French physicist who, in his studies of the Brownian motion of minute
particles suspended in liquids, verified Albert Einstein's explanation
of this phenomenon and thereby confirmed the atomic nature of matter.
For this achievement he was honoured with the Nobel Prize for Physics
Around 1908 Perrin began to study Brownian motion, the erratic movement
of particles suspended in a liquid. Einstein's mathematical analysis
(1905) of this phenomenon suggested that the particles were being jostled
by the randomly moving water molecules around them. Using the newly
developed ultramicroscope, Perrin carefully observed the manner of sedimentation
of these particles and provided experimental confirmation of Einstein's
equations. His observations also enabled him to estimate the size of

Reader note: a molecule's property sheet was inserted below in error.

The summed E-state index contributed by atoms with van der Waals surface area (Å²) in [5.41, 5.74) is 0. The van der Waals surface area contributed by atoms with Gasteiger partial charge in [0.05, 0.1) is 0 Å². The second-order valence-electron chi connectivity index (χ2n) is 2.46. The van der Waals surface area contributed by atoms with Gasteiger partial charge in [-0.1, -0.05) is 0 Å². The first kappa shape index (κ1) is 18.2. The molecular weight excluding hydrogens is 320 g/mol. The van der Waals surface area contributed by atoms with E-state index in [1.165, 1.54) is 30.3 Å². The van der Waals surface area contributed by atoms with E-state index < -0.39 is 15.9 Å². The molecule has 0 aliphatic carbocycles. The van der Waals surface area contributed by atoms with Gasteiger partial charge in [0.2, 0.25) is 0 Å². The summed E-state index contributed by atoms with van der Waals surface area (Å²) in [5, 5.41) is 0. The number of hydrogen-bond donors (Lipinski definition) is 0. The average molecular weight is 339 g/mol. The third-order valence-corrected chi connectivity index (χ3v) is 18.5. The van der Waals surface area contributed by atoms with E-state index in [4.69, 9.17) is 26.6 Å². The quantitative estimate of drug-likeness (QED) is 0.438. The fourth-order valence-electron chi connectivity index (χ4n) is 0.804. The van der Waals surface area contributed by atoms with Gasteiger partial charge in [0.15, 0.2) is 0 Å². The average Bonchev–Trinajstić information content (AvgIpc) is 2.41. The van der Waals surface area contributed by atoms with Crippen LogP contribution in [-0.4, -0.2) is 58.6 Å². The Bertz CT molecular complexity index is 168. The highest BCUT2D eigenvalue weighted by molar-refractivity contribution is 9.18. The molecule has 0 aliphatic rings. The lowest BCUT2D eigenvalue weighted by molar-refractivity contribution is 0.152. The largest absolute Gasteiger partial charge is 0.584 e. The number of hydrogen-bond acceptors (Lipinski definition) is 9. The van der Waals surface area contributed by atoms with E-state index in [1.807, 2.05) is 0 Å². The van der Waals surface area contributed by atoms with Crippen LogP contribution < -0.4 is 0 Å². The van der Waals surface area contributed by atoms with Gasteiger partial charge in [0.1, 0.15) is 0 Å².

water molecules and atoms as well as their quantity in a given volume.
This was the first time the size of atoms and molecules could be reliably
calculated from actual visual observations. Perrin's work helped raise
atoms from the status of useful hypothetical objects to observable entities
whose reality could no longer be denied.
Physics | Literature | Peace | Chemistry | Economics | Medicine | About Us |
All text is available under the terms of the GNU Free Documentation License. Timeline of Nobel Prize Winners is not affiliated with The Nobel Foundation. A Special Thanks to the 3w-hosting.com for helping make this site a success. External sites are not endorsed or supported by http://www.nobel-winners.com/ Copyright © 2003 All Rights Reserved.